“So what are we going to do about it?” Here’s one answer, David

Delighted to see that David Cameron is such a strong supporter of tourism. We have a long way to go to break the cultural snobbery that separates the staples of the UK industry – catering, accommodation, tour guides, campsites, postcards, guidebooks, souvenirs and so on – from middle class respectability. It’s better than it was, but sometimes it seems that the shame of engagement can only be tempered by calling it art, and littering the countryside with half-baked works whose cost might have been more creatively and productively deployed by addressing the needs of tourists instead of interfering with their experiences.

Anyway, as Cameron said in his speech yesterday, “Tourism is a fiercely competitive market, requiring skills, talent, enterprise and a government that backs Britain”. This was set in the context of the 2012 Olympics – as was the new visitor centre for Stonehenge when proposed by the last government.

What with Snowdonia, Devon and Cornwall, the Lake District, Norfolk, the Inner Hebrides, the Highlands of Scotland, the canals of Staffordshire, Oban, Llandudno, Torquay, Deal, “our historic monuments, our castles, country houses, churches, theatres and festivals… beautiful beaches… national parks, our hundreds of historic gardens and national network of waterways… our museums [including the British Museum, the National Gallery and the [sic] Tate Modern]… Glyndebourne and Glastonbury… the Bristol Old Vic and the Edinburgh Fringe. The Bodleian Library and the Hay literary festival. Ascot and the Millennium Stadium; Nelson’s column and the Olympic Park’s Orbit” – phew! – Cameron had no time to mention Stonehenge.

But I’m sure he had Stonehenge in mind, not least when he praised John Penrose, minister for tourism and heritage for the skills he brings to the job. After the Treasury took such pleasure in June in claiming to cancel the Stonehenge project – an action in fact not within its powers – it was sensitive of Cameron to avoid mentioning the stones. So let’s say it for him.

• Stonehenge is one of the world’s most recognisable icons of cultural history (“When I asked what England meant to them, the answers went: Stonehenge, Harry Potter, fish and chips…”: Blake Morrison talking to Japanese schoolgirls in 2002).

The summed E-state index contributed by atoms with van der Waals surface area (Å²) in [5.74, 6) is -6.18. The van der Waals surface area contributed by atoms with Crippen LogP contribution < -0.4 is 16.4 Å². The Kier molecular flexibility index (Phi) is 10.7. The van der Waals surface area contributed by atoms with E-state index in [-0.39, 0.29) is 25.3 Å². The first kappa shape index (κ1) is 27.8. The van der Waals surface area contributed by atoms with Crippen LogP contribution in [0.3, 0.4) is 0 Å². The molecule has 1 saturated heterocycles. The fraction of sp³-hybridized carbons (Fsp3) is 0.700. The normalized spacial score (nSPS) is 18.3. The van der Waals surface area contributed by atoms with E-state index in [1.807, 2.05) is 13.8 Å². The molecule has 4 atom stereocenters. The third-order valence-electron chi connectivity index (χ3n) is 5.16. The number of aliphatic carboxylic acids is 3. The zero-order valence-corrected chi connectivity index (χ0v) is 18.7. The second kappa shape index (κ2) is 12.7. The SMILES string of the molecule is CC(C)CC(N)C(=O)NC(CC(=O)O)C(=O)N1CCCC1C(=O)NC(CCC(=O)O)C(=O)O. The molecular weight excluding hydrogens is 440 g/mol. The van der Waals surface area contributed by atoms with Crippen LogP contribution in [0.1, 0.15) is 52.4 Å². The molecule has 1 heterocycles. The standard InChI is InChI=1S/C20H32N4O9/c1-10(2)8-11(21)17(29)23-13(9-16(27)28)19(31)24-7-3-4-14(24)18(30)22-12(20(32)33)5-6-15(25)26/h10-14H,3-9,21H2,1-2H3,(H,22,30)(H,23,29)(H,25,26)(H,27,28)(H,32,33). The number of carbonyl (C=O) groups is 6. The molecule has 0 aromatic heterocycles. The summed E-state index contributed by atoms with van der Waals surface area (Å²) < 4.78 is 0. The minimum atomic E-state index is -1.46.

• Stonehenge is one of the UK’s most popular and must-see tourist destinations, attracting around a million visitors a year, of whom 50–60% are international.

• Stonehenge’s present state has long been agreed by parliament and international commentators to be a disgrace.

• An imaginative, creative plan to transform visitors’ experiences – from access and parking to a new museum, toilets and cafe – and Stonehenge itself, by removing roads nearby, has planning consent and is ready to start.

• This plan was designed to be cheap and cost-effective by the previous government, after it dropped a more ambitious scheme, and ready in time for the 2012 Olympics. But now that the Treasury has withdrawn its promise of £10m, it needs new sources of funding to happen.

• Stonehenge is Stonehenge. Picture Post put it on its cover in 1947 to lead an issue devoted to the post-war crisis. Stonehenge could now be a symbol for us and the world, of reflection, regeneration and creativity in the face of  the modern crisis.

“Can we seize the opportunity”, said Cameron, “of this great decade of sport – and especially the Olympics – to deliver a lasting tourism legacy for the whole country and not just here in London?”

Stonehenge awaits.

2 thoughts on ““So what are we going to do about it?” Here’s one answer, David

  1. Superbly put.
    Last year the MD of a major tour company operating out of London was considering how poor numbers on their Paris weekend trip could be improved. He was only half joking when he said send the coach via Stonehenge, that will fill it up!

  2. Call me old and cynical but I wasn’t too upset when Dave cancelled the new Stonehenge centre. What would it have been like? A massive government theme park and money making machine designed to draw in yet more tourists? Would it have contributed anything to our knowlede or understanding?
    Better to keep it as a national disgrace and a bit awkward to get to – anyone with a serious interest will find a way of getting there and learning.
    Mick Davis

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